Abercrombie & Fitch may have another scandal on its hands. Italian newspaper Corriere della Sera has obtained internal emails from the preppy retailer's Milan outpost that expose some rather draconian store policies -- namely, punishing employees with push-ups and squats.
"Now every time we make a mistake [...] we will do ten push-ups. Squats for women. This will bring about a great result: we will learn more from our mistakes."
A former employee, who preferred to speak anonymously, confirmed to Corriere della Sera that he did do plenty of push-ups in his time at the Abercrombie in Milan. "That's how it works there -- you take it or leave it," he said.
If true, this only adds to to Abercrombie's history of controversial employee policies. In 2003 the company settled a suit for forcing employees to buy and wear its products while working, and in 2004, A&F paid $40 million in a federal class-action lawsuit over discrimination against black, Hispanic and Asian employees.
In 2009 the company was sued for forcing an employee with a prosthetic arm to work in the stockroom, and in recent years, three Muslim women have sued the retailer for not hiring (or firing) them because of their headscarves.
We've reached out to Abercrombie & Fitch for comment and will update when we hear back. Read the full story (if you're feeling confident in your Italian skills) on Milano.Corriere.it or an English-language take on the issue on Telegraph.co.uk.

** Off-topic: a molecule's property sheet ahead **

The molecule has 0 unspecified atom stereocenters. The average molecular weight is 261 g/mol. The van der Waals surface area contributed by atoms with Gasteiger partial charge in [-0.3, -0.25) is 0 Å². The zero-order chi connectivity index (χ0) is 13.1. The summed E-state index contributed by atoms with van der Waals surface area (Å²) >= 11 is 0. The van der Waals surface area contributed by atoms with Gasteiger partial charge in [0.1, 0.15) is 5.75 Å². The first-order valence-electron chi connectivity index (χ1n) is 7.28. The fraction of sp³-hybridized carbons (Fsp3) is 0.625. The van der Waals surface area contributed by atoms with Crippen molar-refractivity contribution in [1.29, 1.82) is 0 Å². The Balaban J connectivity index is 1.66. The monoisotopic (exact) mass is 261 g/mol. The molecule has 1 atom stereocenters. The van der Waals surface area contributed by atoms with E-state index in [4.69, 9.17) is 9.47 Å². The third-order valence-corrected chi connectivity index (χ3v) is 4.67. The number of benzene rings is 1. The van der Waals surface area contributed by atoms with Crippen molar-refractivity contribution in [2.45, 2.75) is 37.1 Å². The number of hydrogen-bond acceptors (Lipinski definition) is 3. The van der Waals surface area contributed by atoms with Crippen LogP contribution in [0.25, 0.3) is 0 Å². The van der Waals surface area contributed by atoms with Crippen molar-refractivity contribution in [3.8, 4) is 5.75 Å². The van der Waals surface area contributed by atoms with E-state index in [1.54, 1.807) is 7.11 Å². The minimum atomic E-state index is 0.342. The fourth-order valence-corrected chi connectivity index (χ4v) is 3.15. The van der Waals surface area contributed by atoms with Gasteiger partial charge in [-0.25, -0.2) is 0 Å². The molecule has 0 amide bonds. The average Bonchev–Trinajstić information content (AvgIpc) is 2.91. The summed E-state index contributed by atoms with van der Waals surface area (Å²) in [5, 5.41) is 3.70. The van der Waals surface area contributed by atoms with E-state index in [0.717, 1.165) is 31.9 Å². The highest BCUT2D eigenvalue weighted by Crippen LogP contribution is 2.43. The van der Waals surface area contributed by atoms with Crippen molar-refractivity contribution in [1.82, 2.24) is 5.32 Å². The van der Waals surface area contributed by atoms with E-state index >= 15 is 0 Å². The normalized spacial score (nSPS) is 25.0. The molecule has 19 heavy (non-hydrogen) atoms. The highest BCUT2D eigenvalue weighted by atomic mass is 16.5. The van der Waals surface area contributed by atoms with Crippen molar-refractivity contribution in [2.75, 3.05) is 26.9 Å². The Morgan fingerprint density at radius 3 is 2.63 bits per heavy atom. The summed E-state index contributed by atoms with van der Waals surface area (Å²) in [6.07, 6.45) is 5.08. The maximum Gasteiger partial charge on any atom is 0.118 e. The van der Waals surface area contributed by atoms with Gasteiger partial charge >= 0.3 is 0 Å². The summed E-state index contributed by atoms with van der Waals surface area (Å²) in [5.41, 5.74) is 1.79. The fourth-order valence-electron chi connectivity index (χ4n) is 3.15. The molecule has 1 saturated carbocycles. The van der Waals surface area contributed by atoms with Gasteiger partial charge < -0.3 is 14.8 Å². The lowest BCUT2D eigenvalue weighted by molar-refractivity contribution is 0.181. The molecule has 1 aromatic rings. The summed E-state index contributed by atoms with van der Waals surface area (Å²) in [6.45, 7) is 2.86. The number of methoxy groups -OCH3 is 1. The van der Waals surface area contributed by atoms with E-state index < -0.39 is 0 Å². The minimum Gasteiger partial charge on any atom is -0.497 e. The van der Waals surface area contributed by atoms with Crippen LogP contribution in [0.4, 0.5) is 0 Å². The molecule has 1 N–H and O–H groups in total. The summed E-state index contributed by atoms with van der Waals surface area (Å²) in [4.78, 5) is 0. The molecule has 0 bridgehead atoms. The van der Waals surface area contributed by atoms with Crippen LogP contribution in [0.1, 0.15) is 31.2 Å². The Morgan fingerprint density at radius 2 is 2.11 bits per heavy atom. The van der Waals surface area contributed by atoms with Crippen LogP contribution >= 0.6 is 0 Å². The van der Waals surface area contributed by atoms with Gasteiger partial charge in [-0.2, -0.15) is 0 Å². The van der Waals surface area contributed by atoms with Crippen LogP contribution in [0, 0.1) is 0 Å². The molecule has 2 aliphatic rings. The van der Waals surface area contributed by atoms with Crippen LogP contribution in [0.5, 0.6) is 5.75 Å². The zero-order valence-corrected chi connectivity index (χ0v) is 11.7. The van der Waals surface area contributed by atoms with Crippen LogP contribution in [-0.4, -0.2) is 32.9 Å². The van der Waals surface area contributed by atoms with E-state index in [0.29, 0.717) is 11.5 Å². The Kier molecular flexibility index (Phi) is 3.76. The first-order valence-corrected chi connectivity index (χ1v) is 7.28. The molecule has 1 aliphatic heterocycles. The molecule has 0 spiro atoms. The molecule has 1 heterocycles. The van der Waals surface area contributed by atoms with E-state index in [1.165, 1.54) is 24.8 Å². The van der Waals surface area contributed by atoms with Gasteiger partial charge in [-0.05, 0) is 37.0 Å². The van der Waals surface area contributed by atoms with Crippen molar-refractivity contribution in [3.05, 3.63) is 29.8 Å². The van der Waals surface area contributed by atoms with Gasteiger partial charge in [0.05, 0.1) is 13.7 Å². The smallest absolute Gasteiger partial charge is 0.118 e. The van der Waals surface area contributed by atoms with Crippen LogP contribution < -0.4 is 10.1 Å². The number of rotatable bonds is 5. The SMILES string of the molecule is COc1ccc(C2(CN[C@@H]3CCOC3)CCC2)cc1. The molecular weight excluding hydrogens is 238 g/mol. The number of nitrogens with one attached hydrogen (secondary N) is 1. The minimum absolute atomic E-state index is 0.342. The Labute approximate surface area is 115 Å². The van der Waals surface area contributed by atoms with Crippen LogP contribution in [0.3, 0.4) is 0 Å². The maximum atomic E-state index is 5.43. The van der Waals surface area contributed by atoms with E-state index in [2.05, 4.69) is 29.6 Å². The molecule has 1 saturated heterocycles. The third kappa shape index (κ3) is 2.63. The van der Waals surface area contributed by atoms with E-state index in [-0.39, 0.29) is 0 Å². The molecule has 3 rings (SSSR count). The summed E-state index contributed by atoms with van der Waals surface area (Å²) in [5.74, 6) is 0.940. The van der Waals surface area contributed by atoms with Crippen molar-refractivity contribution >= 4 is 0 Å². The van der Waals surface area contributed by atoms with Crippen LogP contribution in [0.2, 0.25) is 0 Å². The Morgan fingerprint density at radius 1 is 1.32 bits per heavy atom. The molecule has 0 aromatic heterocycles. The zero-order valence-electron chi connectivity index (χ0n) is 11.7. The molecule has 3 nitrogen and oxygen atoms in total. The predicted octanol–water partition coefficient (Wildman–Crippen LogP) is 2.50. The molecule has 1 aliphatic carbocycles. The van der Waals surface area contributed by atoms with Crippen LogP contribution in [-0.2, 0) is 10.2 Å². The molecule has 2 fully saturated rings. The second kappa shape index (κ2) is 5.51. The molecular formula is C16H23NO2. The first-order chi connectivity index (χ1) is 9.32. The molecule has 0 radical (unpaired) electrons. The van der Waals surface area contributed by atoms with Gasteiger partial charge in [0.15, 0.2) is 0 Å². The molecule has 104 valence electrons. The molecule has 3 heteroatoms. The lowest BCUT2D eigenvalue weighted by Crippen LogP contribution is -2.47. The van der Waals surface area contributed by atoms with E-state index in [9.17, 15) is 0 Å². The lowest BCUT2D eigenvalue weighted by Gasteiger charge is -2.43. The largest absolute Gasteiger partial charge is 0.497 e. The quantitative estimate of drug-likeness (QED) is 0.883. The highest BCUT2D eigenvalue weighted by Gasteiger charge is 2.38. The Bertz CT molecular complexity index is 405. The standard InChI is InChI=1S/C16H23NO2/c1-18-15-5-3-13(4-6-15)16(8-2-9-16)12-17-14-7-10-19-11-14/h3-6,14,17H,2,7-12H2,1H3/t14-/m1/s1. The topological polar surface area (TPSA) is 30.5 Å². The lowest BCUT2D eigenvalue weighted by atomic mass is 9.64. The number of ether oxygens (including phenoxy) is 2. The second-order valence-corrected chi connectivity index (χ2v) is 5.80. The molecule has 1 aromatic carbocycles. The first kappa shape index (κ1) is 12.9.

UPDATE: Abercrombie & Fitch has responded to us with the following statement:
"We have conducted an internal investigation into this matter, and it appears that the reference to push-ups and squats was a clearly misguided attempt at team-building by an isolated Loss Prevention manager in one of our Flagship stores. Nevertheless, shortly after the Loss Prevention manager's supervisor learned of this incident, it was stopped. Upon investigation, we believe that the claims were greatly exaggerated and manufactured by a disgruntled employee. Needless to say, using push-ups or any physical activity for discipline is not A&F policy. It never has been, and it never will be."
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